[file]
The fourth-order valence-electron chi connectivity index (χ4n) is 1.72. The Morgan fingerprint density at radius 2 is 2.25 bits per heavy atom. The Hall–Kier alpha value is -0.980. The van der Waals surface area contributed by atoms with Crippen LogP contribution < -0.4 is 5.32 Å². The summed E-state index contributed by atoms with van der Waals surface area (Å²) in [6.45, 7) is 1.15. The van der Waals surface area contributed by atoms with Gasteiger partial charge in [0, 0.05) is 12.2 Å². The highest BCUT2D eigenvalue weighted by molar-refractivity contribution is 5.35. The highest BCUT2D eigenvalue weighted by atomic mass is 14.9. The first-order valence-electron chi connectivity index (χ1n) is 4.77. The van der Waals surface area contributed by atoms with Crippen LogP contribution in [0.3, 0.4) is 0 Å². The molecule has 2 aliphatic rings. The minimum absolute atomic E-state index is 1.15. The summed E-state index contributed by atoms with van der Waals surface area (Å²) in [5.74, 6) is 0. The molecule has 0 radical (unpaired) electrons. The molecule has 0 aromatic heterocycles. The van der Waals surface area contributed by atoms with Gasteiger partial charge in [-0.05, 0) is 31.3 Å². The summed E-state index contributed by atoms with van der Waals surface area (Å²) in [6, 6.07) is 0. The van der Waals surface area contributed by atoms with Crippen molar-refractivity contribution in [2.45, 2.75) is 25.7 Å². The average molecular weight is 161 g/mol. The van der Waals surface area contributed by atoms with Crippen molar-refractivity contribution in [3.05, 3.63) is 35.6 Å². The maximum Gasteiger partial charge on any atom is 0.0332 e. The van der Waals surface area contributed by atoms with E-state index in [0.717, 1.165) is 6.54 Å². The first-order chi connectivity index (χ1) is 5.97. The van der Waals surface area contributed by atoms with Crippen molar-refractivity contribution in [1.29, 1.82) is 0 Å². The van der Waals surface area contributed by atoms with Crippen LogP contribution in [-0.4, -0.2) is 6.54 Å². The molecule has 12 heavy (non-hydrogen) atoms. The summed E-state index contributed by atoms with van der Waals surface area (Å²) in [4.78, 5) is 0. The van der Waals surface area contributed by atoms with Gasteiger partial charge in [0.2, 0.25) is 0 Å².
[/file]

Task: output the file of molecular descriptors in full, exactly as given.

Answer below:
The fourth-order valence-electron chi connectivity index (χ4n) is 1.72. The Morgan fingerprint density at radius 2 is 2.25 bits per heavy atom. The Hall–Kier alpha value is -0.980. The van der Waals surface area contributed by atoms with Crippen LogP contribution < -0.4 is 5.32 Å². The summed E-state index contributed by atoms with van der Waals surface area (Å²) in [6.45, 7) is 1.15. The van der Waals surface area contributed by atoms with Gasteiger partial charge in [0, 0.05) is 12.2 Å². The highest BCUT2D eigenvalue weighted by molar-refractivity contribution is 5.35. The highest BCUT2D eigenvalue weighted by atomic mass is 14.9. The first-order valence-electron chi connectivity index (χ1n) is 4.77. The van der Waals surface area contributed by atoms with Crippen LogP contribution in [0.3, 0.4) is 0 Å². The molecule has 2 aliphatic rings. The minimum absolute atomic E-state index is 1.15. The summed E-state index contributed by atoms with van der Waals surface area (Å²) in [5.74, 6) is 0. The molecule has 0 radical (unpaired) electrons. The molecule has 0 aromatic heterocycles. The van der Waals surface area contributed by atoms with Gasteiger partial charge in [-0.05, 0) is 31.3 Å². The summed E-state index contributed by atoms with van der Waals surface area (Å²) in [6, 6.07) is 0. The van der Waals surface area contributed by atoms with Crippen molar-refractivity contribution in [2.45, 2.75) is 25.7 Å². The average molecular weight is 161 g/mol. The van der Waals surface area contributed by atoms with Crippen molar-refractivity contribution in [3.05, 3.63) is 35.6 Å². The maximum Gasteiger partial charge on any atom is 0.0332 e. The van der Waals surface area contributed by atoms with E-state index in [0.717, 1.165) is 6.54 Å². The first-order chi connectivity index (χ1) is 5.97. The van der Waals surface area contributed by atoms with Crippen molar-refractivity contribution in [1.29, 1.82) is 0 Å². The van der Waals surface area contributed by atoms with Crippen LogP contribution in [-0.4, -0.2) is 6.54 Å². The molecule has 12 heavy (non-hydrogen) atoms. The summed E-state index contributed by atoms with van der Waals surface area (Å²) in [4.78, 5) is 0. The van der Waals surface area contributed by atoms with Gasteiger partial charge in [0.2, 0.25) is 0 Å².